|Leiber & Stoller with The Coasters and others. Jerry's at the piano on the left|
(the one without the goatee.)
Jerry Leiber, who with partner Mike Stoller constituted half of what I believe to be the greatest songwriting team of the rock 'n' roll era, would have been 86 today.
The New York Times talked about Leiber & Stoller in Jerry's obit after he died in 2011:
The team of Leiber and Stoller was formed in 1950, when Mr. Leiber was still a student at Fairfax High in Los Angeles and Mr. Stoller, a fellow rhythm-and-blues fanatic, was a freshman at Los Angeles City College. With Mr. Leiber contributing catchy, street-savvy lyrics and Mr. Stoller, a pianist, composing infectious, bluesy tunes, they set about writing songs with black singers and groups in mind.
In 1952, they wrote “Hound Dog” for the blues singer Big Mama Thornton. The song became an enormous hit for Elvis Presley in 1956 and made Leiber and Stoller the hottest songwriting team in rock ’n’ roll. They later wrote “Jailhouse Rock,”“Loving You,”“Don’t,” “Treat Me Nice,” “King Creole” and other songs for Presley, despite their loathing for his interpretation of “Hound Dog.”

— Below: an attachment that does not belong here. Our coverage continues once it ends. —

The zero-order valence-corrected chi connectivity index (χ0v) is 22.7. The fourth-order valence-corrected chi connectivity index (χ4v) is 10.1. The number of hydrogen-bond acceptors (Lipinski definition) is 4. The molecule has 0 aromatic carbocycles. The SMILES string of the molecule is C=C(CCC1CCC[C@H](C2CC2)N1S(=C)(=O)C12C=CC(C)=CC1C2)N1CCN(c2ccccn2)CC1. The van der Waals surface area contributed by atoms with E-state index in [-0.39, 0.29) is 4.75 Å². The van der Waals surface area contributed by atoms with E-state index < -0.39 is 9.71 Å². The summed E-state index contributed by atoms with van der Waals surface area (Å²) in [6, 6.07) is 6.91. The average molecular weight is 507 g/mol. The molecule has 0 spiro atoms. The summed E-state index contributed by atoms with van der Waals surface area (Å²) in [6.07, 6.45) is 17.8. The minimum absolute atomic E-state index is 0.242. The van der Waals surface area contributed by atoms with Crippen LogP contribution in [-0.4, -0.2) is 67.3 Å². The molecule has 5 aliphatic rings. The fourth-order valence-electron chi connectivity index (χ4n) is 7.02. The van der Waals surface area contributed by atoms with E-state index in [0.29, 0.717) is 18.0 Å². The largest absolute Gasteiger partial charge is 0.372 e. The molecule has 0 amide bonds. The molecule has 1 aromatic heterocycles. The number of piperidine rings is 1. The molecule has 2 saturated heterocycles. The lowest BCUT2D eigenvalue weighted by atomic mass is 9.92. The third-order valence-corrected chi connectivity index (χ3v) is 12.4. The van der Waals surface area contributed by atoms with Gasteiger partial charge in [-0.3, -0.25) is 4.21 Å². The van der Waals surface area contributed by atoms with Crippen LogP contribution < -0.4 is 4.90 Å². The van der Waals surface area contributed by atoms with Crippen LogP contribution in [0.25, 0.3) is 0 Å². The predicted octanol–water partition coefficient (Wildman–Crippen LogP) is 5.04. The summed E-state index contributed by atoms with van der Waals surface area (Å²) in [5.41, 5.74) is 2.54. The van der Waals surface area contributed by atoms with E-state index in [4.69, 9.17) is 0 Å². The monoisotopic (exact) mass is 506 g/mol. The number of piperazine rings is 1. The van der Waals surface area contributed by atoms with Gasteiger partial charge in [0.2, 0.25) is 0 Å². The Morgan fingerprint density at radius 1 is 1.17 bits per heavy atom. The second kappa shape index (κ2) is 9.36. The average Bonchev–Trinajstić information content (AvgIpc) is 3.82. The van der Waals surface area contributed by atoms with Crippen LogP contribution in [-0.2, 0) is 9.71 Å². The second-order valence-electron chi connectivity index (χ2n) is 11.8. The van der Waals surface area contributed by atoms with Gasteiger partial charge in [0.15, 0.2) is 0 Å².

In the late 1950s, having relocated to New York and taken their place among the constellation of talents associated with the Brill Building, they emerged as perhaps the most potent songwriting team in the genre.
In honor of Jerry's birthday, here are just a handful of my favorite Leiber & Stoller songs.
Let's start out with one about my town, as performed by Hank Snow
I used to perform this Lavern Baker favorite one myself back in the day
Leiber & Stoller wrote this for The Drifters. But I've always loved Neil Young's version. "Give me some of that crack!"
And this one was for the Coasters, but Sam the Sham did a good job on it
Speaking of The Coasters, nearly all the songs we remember them for were penned by Jerry & Mike. On this one, the dynamic duo were aided by the great Doc Pomus, one of the other great songwriters of that era.
Leiber & Stoller also were responsible for a lot more Elvis songs than "Hound Dog." This one, the title song from his second movie, is one of the King's most lovely ballads: